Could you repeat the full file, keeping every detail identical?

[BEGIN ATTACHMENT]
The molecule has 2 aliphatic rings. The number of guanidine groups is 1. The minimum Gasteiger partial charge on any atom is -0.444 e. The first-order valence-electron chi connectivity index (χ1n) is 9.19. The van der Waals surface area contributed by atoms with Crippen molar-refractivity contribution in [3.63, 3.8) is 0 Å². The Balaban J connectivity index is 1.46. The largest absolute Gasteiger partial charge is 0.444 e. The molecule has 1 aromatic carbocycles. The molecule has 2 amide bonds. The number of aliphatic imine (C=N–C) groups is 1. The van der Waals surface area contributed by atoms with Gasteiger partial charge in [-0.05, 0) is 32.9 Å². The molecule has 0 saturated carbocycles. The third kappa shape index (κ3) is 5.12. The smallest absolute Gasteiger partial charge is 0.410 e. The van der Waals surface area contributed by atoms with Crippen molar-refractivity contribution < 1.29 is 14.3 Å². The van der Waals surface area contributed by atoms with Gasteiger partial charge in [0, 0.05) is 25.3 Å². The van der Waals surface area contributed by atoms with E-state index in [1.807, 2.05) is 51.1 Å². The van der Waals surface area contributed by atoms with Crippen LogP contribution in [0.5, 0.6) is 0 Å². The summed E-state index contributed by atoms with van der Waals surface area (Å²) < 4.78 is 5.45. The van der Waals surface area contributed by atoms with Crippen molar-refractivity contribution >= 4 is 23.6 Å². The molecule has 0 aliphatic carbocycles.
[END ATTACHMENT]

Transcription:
The molecule has 2 aliphatic rings. The number of guanidine groups is 1. The minimum Gasteiger partial charge on any atom is -0.444 e. The first-order valence-electron chi connectivity index (χ1n) is 9.19. The van der Waals surface area contributed by atoms with Crippen molar-refractivity contribution in [3.63, 3.8) is 0 Å². The Balaban J connectivity index is 1.46. The largest absolute Gasteiger partial charge is 0.444 e. The molecule has 1 aromatic carbocycles. The molecule has 2 amide bonds. The number of aliphatic imine (C=N–C) groups is 1. The van der Waals surface area contributed by atoms with Gasteiger partial charge in [-0.05, 0) is 32.9 Å². The molecule has 0 saturated carbocycles. The third kappa shape index (κ3) is 5.12. The smallest absolute Gasteiger partial charge is 0.410 e. The van der Waals surface area contributed by atoms with Crippen molar-refractivity contribution < 1.29 is 14.3 Å². The van der Waals surface area contributed by atoms with Gasteiger partial charge in [0, 0.05) is 25.3 Å². The van der Waals surface area contributed by atoms with E-state index in [1.807, 2.05) is 51.1 Å². The van der Waals surface area contributed by atoms with Crippen LogP contribution in [0.5, 0.6) is 0 Å². The summed E-state index contributed by atoms with van der Waals surface area (Å²) < 4.78 is 5.45. The van der Waals surface area contributed by atoms with Crippen molar-refractivity contribution >= 4 is 23.6 Å². The molecule has 0 aliphatic carbocycles.